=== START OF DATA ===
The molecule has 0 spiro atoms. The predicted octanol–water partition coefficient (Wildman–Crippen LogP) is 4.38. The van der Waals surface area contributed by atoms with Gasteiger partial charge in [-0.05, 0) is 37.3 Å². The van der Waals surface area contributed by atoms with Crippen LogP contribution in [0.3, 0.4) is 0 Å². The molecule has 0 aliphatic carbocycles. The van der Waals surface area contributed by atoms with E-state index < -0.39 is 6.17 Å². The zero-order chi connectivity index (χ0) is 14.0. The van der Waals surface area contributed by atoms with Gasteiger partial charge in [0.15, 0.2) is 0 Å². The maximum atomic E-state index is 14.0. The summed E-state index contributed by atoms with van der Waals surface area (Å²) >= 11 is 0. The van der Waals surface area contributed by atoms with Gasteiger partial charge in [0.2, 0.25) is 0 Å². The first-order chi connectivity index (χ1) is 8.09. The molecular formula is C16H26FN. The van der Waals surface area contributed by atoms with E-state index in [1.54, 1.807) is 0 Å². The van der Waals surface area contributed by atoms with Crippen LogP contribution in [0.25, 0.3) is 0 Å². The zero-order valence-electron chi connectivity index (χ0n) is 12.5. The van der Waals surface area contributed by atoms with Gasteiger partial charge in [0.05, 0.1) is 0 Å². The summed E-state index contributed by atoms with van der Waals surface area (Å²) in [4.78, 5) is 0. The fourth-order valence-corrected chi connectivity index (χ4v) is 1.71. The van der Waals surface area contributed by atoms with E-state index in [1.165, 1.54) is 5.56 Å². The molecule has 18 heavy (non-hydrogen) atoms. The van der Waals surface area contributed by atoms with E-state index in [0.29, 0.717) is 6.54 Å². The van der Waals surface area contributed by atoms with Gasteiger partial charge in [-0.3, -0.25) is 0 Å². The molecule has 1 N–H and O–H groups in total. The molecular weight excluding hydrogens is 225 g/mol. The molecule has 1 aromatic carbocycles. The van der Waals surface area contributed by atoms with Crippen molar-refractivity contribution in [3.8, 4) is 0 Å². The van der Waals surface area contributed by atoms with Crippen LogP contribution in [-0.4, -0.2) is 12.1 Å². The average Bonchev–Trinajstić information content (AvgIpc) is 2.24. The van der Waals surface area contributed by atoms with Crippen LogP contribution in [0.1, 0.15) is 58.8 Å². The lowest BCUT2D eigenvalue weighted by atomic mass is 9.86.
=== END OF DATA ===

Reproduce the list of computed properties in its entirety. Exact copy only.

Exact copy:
The molecule has 0 spiro atoms. The predicted octanol–water partition coefficient (Wildman–Crippen LogP) is 4.38. The van der Waals surface area contributed by atoms with Gasteiger partial charge in [-0.05, 0) is 37.3 Å². The van der Waals surface area contributed by atoms with Crippen LogP contribution in [0.3, 0.4) is 0 Å². The molecule has 0 aliphatic carbocycles. The van der Waals surface area contributed by atoms with E-state index < -0.39 is 6.17 Å². The zero-order chi connectivity index (χ0) is 14.0. The van der Waals surface area contributed by atoms with Gasteiger partial charge in [0.15, 0.2) is 0 Å². The maximum atomic E-state index is 14.0. The summed E-state index contributed by atoms with van der Waals surface area (Å²) >= 11 is 0. The van der Waals surface area contributed by atoms with Gasteiger partial charge in [0.2, 0.25) is 0 Å². The first-order chi connectivity index (χ1) is 8.09. The molecular formula is C16H26FN. The van der Waals surface area contributed by atoms with E-state index in [1.54, 1.807) is 0 Å². The van der Waals surface area contributed by atoms with Crippen LogP contribution in [0.25, 0.3) is 0 Å². The zero-order valence-electron chi connectivity index (χ0n) is 12.5. The van der Waals surface area contributed by atoms with Gasteiger partial charge in [0.05, 0.1) is 0 Å². The summed E-state index contributed by atoms with van der Waals surface area (Å²) in [4.78, 5) is 0. The fourth-order valence-corrected chi connectivity index (χ4v) is 1.71. The van der Waals surface area contributed by atoms with E-state index in [1.165, 1.54) is 5.56 Å². The molecule has 18 heavy (non-hydrogen) atoms. The van der Waals surface area contributed by atoms with E-state index in [0.29, 0.717) is 6.54 Å². The van der Waals surface area contributed by atoms with Gasteiger partial charge in [-0.3, -0.25) is 0 Å². The molecule has 1 N–H and O–H groups in total. The molecular weight excluding hydrogens is 225 g/mol. The molecule has 1 aromatic carbocycles. The van der Waals surface area contributed by atoms with Crippen molar-refractivity contribution in [3.8, 4) is 0 Å². The van der Waals surface area contributed by atoms with Crippen LogP contribution in [-0.4, -0.2) is 12.1 Å². The average Bonchev–Trinajstić information content (AvgIpc) is 2.24. The van der Waals surface area contributed by atoms with Crippen LogP contribution in [0.1, 0.15) is 58.8 Å². The lowest BCUT2D eigenvalue weighted by atomic mass is 9.86.